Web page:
Sanchez and Woodings joined a movement that saw large numbers of women across the country come forward to consider running for office in local, state and federal races after the 2016 election. In the 10 months before the election, about 1,000 women contacted Emily’s List, a political action committee that seeks to elect Democratic, abortion-rights-supporting women, about running for office. Since then, the number has ballooned to more than 25,000, said Stephanie Schriock, the group’s president.

“It seems that a variety of things are happening,” said Jaclyn Kettler, an assistant political science professor at Boise State University. “Some women are frustrated and angry or disappointed, and this has kind of been a way for them to foster their feelings and emotions.”

Clegg said women sometimes bring different life experiences than men, and that affects how they might view issues. But Clegg, Sanchez, Woodings and McLean doubt that gender will make much of a difference in how the council views the issues it confronts.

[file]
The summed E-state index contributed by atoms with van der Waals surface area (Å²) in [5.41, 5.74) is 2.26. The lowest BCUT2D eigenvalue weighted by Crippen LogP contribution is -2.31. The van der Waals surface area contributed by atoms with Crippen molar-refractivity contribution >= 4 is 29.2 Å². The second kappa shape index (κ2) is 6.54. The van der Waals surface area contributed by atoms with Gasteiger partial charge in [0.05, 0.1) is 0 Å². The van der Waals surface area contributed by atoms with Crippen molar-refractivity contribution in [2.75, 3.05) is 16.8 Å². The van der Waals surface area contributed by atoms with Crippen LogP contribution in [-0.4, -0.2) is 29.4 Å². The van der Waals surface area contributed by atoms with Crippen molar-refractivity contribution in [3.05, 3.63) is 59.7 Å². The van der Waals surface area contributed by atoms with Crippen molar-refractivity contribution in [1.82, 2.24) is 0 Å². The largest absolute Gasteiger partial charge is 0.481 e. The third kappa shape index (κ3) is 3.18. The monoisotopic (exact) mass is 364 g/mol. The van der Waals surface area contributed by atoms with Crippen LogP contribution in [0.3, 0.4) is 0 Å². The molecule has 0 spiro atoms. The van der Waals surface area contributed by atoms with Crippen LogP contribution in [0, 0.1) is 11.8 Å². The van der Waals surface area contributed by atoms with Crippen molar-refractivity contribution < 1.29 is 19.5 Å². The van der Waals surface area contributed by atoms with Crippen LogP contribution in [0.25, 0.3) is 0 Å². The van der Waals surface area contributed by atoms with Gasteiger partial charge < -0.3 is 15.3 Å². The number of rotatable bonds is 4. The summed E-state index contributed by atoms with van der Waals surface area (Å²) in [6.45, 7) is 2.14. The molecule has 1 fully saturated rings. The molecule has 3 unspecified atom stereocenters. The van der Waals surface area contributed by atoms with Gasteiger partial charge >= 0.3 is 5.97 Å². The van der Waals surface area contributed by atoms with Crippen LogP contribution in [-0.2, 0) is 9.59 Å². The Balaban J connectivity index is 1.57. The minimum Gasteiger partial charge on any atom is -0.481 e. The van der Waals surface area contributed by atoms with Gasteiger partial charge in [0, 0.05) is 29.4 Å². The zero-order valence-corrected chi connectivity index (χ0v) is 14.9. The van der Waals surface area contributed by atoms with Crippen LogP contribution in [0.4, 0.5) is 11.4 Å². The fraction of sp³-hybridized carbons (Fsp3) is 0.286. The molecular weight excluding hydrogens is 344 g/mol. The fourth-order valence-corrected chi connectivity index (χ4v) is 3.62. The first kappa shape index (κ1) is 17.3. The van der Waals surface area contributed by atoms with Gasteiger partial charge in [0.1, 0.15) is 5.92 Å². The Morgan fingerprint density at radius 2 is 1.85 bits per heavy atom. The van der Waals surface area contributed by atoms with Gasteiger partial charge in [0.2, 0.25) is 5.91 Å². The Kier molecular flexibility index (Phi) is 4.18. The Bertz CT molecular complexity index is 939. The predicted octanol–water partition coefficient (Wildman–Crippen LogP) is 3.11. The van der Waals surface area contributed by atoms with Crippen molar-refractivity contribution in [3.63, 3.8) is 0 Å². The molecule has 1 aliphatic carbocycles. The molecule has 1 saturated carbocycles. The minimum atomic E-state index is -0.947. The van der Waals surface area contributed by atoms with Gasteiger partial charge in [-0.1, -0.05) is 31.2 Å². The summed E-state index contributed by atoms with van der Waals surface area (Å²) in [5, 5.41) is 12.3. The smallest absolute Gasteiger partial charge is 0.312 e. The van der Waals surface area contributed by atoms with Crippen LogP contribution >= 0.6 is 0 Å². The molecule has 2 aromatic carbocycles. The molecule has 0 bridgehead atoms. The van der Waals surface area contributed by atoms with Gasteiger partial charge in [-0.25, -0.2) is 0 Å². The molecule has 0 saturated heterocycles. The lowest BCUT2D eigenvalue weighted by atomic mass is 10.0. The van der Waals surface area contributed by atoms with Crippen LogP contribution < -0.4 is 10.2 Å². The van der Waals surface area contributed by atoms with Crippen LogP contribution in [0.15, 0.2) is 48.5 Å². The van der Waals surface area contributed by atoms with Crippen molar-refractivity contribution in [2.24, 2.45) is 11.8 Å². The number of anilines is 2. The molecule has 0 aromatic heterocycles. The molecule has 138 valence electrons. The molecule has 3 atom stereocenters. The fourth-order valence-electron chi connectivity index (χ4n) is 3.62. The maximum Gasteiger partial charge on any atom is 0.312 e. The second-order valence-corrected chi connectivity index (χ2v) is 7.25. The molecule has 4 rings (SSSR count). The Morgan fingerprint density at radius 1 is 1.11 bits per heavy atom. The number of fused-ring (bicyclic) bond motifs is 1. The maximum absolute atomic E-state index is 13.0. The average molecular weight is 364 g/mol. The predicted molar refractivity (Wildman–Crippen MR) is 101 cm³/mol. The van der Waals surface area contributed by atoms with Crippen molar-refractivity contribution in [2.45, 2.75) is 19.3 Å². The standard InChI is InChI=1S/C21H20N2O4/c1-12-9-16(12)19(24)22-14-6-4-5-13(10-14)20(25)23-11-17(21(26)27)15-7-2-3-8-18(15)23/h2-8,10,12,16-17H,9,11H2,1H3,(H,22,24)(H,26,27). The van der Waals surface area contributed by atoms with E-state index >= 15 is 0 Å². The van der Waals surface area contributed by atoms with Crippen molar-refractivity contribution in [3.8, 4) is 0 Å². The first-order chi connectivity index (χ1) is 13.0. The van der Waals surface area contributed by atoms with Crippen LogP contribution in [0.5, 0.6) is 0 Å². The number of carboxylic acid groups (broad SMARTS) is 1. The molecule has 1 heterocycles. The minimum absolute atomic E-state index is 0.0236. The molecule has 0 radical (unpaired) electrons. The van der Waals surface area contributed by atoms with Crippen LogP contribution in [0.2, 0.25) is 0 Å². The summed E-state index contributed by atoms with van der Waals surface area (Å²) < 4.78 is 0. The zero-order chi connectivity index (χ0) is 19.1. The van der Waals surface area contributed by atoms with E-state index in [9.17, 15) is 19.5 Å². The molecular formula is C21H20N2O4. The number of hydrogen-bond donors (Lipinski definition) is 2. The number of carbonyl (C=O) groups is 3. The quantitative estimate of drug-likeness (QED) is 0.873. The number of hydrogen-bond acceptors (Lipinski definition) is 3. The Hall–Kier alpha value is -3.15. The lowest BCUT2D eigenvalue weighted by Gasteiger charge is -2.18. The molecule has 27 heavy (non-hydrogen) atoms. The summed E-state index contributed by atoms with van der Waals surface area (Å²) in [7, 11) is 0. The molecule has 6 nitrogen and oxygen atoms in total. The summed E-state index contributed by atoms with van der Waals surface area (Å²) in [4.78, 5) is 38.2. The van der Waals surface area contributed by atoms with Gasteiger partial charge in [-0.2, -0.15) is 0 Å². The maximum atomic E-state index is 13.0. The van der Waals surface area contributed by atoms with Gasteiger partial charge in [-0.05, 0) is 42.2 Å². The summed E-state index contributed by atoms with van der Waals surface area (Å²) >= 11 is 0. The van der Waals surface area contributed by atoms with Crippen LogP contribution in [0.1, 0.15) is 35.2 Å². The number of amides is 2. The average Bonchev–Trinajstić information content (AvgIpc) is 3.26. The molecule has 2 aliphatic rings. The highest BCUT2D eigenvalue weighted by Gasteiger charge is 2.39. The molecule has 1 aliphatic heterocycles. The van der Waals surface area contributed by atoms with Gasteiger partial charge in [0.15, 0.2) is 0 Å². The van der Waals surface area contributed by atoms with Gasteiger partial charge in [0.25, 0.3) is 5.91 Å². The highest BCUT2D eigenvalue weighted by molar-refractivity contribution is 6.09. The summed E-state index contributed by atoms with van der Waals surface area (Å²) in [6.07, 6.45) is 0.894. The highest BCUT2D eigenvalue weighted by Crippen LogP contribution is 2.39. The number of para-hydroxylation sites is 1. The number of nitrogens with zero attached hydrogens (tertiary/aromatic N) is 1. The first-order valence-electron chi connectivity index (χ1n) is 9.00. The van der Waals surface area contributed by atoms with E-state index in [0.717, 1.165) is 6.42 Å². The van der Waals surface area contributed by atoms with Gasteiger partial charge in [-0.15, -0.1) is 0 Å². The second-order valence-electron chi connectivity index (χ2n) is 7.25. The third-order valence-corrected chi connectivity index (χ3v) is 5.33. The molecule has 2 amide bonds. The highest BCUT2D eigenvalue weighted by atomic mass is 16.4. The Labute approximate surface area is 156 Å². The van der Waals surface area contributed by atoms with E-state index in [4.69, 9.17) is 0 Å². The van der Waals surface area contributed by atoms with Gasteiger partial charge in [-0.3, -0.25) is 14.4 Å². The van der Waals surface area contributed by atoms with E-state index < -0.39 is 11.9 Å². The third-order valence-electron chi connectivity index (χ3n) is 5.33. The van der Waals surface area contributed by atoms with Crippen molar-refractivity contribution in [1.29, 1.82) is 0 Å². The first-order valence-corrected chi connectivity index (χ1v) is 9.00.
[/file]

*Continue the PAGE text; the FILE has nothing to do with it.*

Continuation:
“I think the difference-making will be the different skills these people bring,” Clegg said. “We’ve always had a pretty diverse council, so I’m looking forward to learning what these two women will bring in terms of that.”

McLean said studies have shown that diverse perspectives lead to better outcomes.

“While our operations won’t change, the community will notice that we have a female majority council for the first time in a generation, and I hope young girls, our daughters, sisters, nieces, granddaughters, will be inspired and envision themselves leading their community in the future,” she said in an email.

Former council members Carolyn Terteling and Sara Baker, who served the last time women dominated the council, said a female majority made no difference in decisions.